Miriam's Herb Bread
yield: 1 loaf (I would double this one loaf and freeze the second for future use.)

1/2 cup warm water
1/2 cup warm milk
2 tablespoons sugar
1 tablepsoon dry yeast
2 tablespoons unsalted butter, softened (I used it, of course!)
1 teaspoon salt
1 tablespoon dried parsley
1/2 teaspoon dried tarragon
1/2 teaspoon dried dillweed
1 t dried minced onion
*I also added 1/2 teaspoon dried thyme and 1 teaspoon granulated garlic
1/3 cup chopped walnuts
2 1/2 cups bread flour (I used AP for a softer interior)

Combine warm milk and warm water with sugar in large bowl and add yeast, stirring well to dissolve. Let proof. Add butter, salt, herbs and onion. Add half of flour and mix well. Add nuts; mix. Add just enough flour to make dough easy to handle; turn out onto lightly floured work surface and knead until smooth and elastic, 8-10 minutes.Grease a clean large bowl and place dough in it, turning dough over to coat top. Cover and let rise in warm place until double in size (about 1 hour). Punch dough down. Roll into 18"x9" rectangle, then roll up, beginning with short side of dough. With heel of hand, press ends to seal. Fold ends under loaf. Place seam side down in greased 9"x5"x3" loaf pan. Cover and let rise till doubled in bulk (time will vary). Preheat oven to 375 degrees F. Place loaf in lower middle rach of oven. Bake 25-30 minutes or till top sounds hollow when tapped. Turn out of pan and brush top with butter or milk. Cool on wire rack.

Monday, June 19, 2006

Baking takes a backseat this weekend...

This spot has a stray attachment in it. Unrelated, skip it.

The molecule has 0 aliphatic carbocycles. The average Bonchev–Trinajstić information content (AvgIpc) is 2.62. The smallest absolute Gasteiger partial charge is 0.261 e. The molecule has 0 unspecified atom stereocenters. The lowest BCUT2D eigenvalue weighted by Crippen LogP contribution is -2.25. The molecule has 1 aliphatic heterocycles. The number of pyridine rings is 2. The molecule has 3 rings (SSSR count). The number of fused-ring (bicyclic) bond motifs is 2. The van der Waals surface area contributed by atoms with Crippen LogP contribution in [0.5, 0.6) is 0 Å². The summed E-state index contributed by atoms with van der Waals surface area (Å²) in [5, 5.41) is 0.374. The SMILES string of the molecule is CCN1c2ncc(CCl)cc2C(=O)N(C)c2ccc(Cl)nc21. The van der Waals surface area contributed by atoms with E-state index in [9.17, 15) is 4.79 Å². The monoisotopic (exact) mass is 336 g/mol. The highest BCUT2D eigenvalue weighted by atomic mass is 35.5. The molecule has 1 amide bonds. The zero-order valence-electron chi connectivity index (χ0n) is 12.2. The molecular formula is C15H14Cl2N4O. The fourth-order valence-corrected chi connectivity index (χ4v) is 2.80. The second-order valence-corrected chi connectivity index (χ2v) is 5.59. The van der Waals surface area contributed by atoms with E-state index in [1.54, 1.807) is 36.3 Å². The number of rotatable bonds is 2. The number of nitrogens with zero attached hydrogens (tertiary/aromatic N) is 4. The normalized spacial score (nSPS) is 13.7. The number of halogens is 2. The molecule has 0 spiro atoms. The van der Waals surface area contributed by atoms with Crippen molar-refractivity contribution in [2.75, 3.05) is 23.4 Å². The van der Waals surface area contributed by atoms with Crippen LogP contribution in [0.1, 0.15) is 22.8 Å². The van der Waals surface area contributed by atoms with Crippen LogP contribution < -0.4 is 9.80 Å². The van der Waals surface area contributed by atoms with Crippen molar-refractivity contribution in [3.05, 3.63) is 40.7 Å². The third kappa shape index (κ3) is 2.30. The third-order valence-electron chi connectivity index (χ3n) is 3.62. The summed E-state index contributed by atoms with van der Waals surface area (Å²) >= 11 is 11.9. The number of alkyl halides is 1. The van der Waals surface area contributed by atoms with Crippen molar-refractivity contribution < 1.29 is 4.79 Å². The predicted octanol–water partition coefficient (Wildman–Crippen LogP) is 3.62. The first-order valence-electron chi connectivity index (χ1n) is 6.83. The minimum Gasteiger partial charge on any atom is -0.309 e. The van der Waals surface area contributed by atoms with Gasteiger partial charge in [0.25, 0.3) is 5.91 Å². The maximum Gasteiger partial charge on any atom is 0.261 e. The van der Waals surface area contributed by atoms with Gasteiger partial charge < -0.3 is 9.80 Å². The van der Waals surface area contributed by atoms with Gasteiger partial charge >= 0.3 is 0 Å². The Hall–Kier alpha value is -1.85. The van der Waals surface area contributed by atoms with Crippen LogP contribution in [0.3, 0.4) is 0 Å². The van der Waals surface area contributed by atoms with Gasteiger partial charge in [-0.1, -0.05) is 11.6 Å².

I am sad to report that I have done no cooking nor baking of any note this weekend, as we finally had some good weather, and--better late than never--the garden HAD to go in! My back and legs may never be the same, and I am sunburned and bug-bitten to boot, but weather and the Good Lord providing, we will have lots of delicious veggies in a couple-to-few months' time. I am not done yet, as the relatively mild winter (and more to the point, lack of a protective snow cover) proved quite detrimental to my lovely perennial herb garden. So many plants need to be replaced there, but I did manage to get the lion's share of the planting in the vegetable gardens done, including 48 individual varieties of tomatoes (mostly interestingly-colored heirlooms, all grown from seed, as is my passion) and 17 types of both hot and sweet peppers. And I must tell you, that I really scaled back this year! I usually grow about 70 different varieties of tomatoes, but I'm getting old and starting to slack off. ;-) I was also pleasantly surprised to find lots of cucumber and squash volunteers this year that we will let grow and just see what we end up with. And other than some greens and other tidbits here and there, that might just have to do for this year's garden. Below are the tomatoes and peppers that I'm growing for anyone who is interested in such things. And I promise, I will be back to food blogging very soon--stay tuned!

Amish Gold
Aunt Ruby's German Green
Better Boy
Big Rainbow
Black from Tula
Black Plum
Black Prince
Cosmonaut Volkov
Craig's Magnus
Craig's Matchless
Earl of Edgecombe
Farmer's Market #1
Ferris Wheel